John Gesek '90 (Criminal Justice)

Gesek helps pave the way for Cowboys' success

John Gesek
The script for “Hornet Football: Beyond the Causeway” is part classic sports film, part Frank Capra movie. Through persistence and happenstance, defying the odds and being at the right place at the right time, it tells the story of Sac State players who’ve advanced to football fame.

They may have had to work harder getting noticed in the beginning than players from “Football U” schools, but that effort has helped them make names for themselves and the Hornet program. Sixteen former Hornets have been on active National Football League roster with two grabbing the NFL’s top prize—Super Bowl rings: John Gesek with the Dallas Cowboys in 1992 and 1993 and Lonie Paxton with the New England Patriots in 2001, 2003 and 2005.

Players from schools like Sac State that play in smaller conferences have to go the long road more so than a player from Florida or Michigan because scouts focus at the level of competition the player faces on a consistent basis, says former Hornet head coach Steve Mooshagian, who was wide receivers coach for the Cincinnati Bengals from 1999-2002.

“Every scout is looking for certain things in a player: speed, high energy, durability. But there are 50 guys who look like him. So the question is ‘What does he do differently?’ They’re looking at how he does in the spotlight, how will he fit in the position within the scope of the game.”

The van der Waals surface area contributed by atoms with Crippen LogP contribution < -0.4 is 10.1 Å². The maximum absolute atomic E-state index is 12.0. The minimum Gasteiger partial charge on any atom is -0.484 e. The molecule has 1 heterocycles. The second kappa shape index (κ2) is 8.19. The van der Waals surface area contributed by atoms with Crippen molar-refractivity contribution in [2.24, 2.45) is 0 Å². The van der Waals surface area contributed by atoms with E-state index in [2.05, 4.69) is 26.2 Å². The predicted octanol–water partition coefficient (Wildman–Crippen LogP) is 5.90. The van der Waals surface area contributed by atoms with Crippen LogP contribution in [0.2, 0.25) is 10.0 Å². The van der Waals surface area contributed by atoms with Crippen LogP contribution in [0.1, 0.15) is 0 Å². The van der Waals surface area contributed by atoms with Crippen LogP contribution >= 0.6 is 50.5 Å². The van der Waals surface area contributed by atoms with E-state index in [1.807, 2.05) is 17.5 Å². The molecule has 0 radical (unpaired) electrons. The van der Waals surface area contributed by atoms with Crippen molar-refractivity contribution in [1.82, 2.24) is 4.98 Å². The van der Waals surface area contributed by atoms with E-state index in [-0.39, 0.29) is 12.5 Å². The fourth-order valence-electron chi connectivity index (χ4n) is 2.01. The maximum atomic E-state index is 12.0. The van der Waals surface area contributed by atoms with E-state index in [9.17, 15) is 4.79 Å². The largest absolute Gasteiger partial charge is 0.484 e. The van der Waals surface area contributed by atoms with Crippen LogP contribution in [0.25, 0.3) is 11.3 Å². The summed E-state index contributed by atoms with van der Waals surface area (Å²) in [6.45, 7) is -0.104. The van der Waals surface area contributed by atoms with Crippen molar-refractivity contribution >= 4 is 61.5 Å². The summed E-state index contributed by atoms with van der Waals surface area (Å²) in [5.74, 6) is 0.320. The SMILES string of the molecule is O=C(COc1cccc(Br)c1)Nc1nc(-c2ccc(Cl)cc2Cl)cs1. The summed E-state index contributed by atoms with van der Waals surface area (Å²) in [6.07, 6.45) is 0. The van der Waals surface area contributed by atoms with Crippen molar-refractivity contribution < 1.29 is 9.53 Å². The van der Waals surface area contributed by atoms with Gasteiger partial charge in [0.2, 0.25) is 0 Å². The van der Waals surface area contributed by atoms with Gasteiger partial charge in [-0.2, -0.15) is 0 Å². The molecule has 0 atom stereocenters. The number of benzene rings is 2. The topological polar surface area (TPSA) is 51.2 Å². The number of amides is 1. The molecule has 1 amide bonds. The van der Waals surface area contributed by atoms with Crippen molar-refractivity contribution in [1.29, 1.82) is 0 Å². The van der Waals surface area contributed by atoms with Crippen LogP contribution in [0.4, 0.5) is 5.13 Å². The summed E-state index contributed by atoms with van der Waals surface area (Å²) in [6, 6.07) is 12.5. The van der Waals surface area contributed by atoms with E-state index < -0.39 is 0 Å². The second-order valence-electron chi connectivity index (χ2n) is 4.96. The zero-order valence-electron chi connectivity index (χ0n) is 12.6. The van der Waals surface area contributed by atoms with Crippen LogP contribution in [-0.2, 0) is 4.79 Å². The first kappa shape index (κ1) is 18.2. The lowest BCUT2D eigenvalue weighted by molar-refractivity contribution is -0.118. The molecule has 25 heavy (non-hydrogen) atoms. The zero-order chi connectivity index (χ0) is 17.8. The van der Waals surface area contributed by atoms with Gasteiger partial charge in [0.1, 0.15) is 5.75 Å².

Gesek caught the eye of the scouts almost by accident. When Gesek, who played offensive line during Sac State’s non-scholarship Division II days, asked his Oakland Raiders position coach what convinced the team to draft him, he found it was hard work—and being in the right place at the right time. The coach said the Raiders had been scouting another Hornet player but kept seeing Gesek in the background making key plays.

“He told me, ‘You kept showing up on film,’” Gesek says. “Other guys bring attention and you sometimes have a lucky break.”

From his non-descript start, Gesek went on to win two Super Bowls with the superstar-laden Dallas Cowboys in the early ‘90s, in an offense that included Troy Aikman, Emmitt Smith and Michael Irvin.

Of course, getting drafted by a pro team is one thing. Playing at that level is another.

“Football is as much mental as it is physical,” says Mooshagian. “It requires a lot of prep time to learn the position. They’re not in school any more— school is the job. The classroom is working with the coach. It’s a very competitive profession.”

“I wasn’t prepared for it at all,” Gesek laughs. “The Division I players had a much better grasp.” He says he did find a level of comfort once he became part of a system. “Coaches know they can count on you and give you the benefit of the doubt.”

He even moved with his offensive coordinator at Dallas, Norv Turner, when Turner went to coach with the Washington Redskins. And though their days at Hornet Stadium have ended, the pros haven’t left it far behind. Gesek looks back on Sac State’s Division II days as the end of an era.

“It was a funny situation, unlike now, where it’s very structured. We were just a bunch of guys who played football together.”

This article was originally published in the Spring 2005 edition of Sac State Magazine.